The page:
Try having 30 popups a month on nightly!

This is not the first bug that I've seen involving people that have automatic update downloads disabled on Nightly. I would like to understand this situation better, because it is a bit confusing to me. In the interest of understanding how people use our product, would you mind explaining to me the motivation behind doing this? If you want a version of Firefox that updates to use the very newest code every day, why do you want to be notified every time? I hope this question doesn't come off as rude; I am genuinely curious and I feel that better understanding our users will help me make the product better for them in the future.

Whiteboard: [proton-door-hangers][proton-hamburger-menu]

Given what you have told me so far, it occurs to me that you might be interested in this Enterprise Policy intended for power users: ManualAppUpdateOnly.

There is a bit more information about this in Bug 1653430, if you are interested.

(In reply to Kirk Steuber (he/him) [:bytesized] from comment #7)

Given what you have told me so far, it occurs to me that you might be interested in this Enterprise Policy intended for power users: ManualAppUpdateOnly.

There is a bit more information about this in Bug 1653430, if you are interested.
Ah, no worries, it's a pain but it's not something that drives me crazy. Like you said, it's intended to be aggressive!
But a pulsing green arrow or the like would also be aggressive in its own way, and be there always, not just once a day (for nightly at least).

Even if my particular suggestions suck, I have no doubt the process can be done better.

(In reply to Kirk Steuber (he/him) [:bytesized] from comment #6)

What you are describing would be changes to the Proton UI design, so I'll try to get the Proton team involved.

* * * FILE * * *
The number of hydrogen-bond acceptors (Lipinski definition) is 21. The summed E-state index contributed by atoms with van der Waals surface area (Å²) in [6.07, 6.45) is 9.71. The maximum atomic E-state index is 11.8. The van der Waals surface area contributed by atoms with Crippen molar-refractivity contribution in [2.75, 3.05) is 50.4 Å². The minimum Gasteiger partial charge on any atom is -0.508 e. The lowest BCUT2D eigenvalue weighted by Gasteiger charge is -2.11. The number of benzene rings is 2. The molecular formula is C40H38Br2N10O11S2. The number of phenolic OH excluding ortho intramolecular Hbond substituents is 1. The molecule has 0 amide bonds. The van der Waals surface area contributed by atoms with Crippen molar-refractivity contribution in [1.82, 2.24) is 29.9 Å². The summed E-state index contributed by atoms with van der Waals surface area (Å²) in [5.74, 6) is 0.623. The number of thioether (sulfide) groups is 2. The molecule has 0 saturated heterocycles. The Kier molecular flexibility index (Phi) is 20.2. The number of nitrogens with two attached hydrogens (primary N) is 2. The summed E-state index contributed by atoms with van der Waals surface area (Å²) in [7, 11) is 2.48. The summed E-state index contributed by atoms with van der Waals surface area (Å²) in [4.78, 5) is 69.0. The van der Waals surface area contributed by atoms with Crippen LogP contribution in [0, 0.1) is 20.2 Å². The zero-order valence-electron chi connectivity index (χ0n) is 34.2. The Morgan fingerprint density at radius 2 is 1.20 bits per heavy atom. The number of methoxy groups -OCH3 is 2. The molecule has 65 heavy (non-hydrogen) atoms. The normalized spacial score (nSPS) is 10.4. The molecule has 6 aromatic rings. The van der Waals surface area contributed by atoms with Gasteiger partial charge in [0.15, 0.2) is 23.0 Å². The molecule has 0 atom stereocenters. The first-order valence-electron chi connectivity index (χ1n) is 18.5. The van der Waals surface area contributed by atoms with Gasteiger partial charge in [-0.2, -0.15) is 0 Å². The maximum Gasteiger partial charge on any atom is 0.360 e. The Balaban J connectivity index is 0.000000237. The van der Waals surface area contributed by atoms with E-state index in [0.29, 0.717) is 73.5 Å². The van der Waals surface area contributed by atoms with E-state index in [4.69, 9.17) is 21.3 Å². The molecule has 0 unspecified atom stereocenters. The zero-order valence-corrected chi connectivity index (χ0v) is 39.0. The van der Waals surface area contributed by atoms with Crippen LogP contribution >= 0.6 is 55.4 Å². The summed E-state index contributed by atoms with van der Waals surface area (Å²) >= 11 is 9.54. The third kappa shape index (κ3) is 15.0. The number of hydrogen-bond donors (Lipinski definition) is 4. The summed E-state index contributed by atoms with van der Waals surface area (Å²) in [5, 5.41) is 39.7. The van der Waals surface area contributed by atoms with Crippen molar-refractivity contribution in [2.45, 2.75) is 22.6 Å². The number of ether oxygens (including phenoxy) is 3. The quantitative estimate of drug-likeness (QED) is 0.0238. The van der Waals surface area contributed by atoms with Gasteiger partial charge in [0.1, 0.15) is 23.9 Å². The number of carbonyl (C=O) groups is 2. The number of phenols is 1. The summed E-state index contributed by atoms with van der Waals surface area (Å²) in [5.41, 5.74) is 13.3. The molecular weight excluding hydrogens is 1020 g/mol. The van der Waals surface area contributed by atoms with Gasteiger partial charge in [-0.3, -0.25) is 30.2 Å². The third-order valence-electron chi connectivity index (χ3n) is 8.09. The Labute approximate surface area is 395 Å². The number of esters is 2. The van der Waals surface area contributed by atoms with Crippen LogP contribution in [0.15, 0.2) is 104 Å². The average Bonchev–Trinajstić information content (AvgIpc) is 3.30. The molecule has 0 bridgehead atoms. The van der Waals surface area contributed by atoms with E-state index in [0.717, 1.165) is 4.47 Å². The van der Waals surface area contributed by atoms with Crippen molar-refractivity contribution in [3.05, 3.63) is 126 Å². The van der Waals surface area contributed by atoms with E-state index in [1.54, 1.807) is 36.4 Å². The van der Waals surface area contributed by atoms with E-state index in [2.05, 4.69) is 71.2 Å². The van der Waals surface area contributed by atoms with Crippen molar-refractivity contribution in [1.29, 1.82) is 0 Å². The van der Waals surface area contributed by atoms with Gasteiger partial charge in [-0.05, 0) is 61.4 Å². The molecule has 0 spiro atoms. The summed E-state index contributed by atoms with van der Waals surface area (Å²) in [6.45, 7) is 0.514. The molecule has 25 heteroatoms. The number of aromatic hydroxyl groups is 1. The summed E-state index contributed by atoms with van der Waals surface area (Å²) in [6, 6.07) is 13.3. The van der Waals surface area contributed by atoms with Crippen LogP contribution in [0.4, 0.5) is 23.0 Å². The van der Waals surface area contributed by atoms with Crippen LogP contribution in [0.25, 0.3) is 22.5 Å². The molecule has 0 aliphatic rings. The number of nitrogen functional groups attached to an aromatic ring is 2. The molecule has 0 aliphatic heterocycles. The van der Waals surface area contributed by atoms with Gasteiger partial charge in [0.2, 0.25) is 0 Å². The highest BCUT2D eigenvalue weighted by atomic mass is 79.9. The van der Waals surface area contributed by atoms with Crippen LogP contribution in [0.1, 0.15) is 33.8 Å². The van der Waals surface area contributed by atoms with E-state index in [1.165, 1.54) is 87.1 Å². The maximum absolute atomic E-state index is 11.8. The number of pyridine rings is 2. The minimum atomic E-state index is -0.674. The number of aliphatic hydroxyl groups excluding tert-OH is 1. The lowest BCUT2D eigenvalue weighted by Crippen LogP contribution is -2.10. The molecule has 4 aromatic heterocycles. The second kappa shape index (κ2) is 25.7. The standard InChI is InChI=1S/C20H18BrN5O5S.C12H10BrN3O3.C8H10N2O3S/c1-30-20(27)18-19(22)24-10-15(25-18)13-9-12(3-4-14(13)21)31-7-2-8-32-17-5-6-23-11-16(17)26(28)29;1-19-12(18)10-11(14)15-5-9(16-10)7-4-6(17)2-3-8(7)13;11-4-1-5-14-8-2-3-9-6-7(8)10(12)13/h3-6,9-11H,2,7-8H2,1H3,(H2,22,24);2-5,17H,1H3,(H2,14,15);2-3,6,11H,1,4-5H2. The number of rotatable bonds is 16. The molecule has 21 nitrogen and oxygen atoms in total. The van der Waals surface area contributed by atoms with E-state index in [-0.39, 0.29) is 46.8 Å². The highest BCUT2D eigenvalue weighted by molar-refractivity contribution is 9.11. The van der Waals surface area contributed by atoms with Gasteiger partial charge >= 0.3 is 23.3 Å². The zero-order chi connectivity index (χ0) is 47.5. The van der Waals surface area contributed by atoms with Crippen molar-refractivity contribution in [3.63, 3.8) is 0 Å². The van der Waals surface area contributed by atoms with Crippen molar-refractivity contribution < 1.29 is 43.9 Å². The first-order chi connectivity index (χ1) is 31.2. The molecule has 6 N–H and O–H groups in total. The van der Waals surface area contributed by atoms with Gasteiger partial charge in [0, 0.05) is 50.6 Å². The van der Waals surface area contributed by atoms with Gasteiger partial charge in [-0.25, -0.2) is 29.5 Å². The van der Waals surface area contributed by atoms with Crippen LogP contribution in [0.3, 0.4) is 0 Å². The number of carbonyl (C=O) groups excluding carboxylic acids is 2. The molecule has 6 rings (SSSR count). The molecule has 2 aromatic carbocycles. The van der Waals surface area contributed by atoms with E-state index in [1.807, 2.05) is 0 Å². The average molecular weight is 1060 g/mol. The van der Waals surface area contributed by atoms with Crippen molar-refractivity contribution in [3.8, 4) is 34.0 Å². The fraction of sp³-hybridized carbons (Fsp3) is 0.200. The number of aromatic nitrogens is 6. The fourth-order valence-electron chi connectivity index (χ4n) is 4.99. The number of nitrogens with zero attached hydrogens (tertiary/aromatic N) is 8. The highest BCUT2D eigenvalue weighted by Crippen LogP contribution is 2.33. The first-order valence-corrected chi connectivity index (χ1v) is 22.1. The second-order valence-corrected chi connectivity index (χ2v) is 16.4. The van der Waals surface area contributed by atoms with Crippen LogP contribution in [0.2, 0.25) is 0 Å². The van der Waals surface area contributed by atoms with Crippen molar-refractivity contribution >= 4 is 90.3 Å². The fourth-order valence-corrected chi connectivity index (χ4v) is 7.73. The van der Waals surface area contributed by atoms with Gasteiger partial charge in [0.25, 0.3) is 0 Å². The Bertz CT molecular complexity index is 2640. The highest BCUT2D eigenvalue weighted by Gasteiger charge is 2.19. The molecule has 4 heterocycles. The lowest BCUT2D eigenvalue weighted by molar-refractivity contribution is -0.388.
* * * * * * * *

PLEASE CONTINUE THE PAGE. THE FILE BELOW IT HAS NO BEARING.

(In reply to L from comment #4)

One is a pain in the ass

Try having 30 popups a month on nightly!

This is not the first bug that I've seen involving people that have automatic update downloads disabled on Nightly. I would like to understand this situation better, because it is a bit confusing to me. In the interest of understanding how people use our product, would you mind explaining to me the motivation behind doing this? If you want a version of Firefox that updates to use the very newest code every day, why do you want to be notified every time? I hope this question doesn't come off as rude; I am genuinely curious and I feel that better understanding our users will help me make the product better for them in the future.
Hah, well, you might be surprised a bit by the answer.

First, the logo is cooler. I like it. Stuff like this may sound silly, but aesthetics do matter, and Firefox will always 1-up Chrome there. Nightly looks really cool. Massive point here: You ABSOLUTELY should give a distinct logo to Firefox Beta and Thunderbird Beta. I have never used FF Beta or TB Beta because the logo just looks like crap with the little "Beta" there. Who wants to use a browser with that sign?! Nightly however is its own beast. Guess I'll open a bug report for that, but seeing we were on the topic...

Second, Nightly is definitely "stable" for everyday use - in my opinion, and in my case. Yes, sometimes a bug here and there may appear, rarely pretty bad, but honestly I'll take being two months in the future relative to the average user of Firefox for a few minor inconvenience here and there.

Third, the change that updating from one day to the next can bring will be minimal for most days. Yes, changes accumulate, but I'd rather just update every 3 or 5 days than everyday, when an update won't have actual visible impact for the user. Not everyone who uses Nightly hunts for bugs! (Sorry to pile on different topics, but Beta and nightly should be visible for download from the main webpage, not hidden at the bottom or on another page... my two cents.)

Remember also that you must restart your browser to update, and how many people like doing that? And everyday?! So I just defer until I feel like it.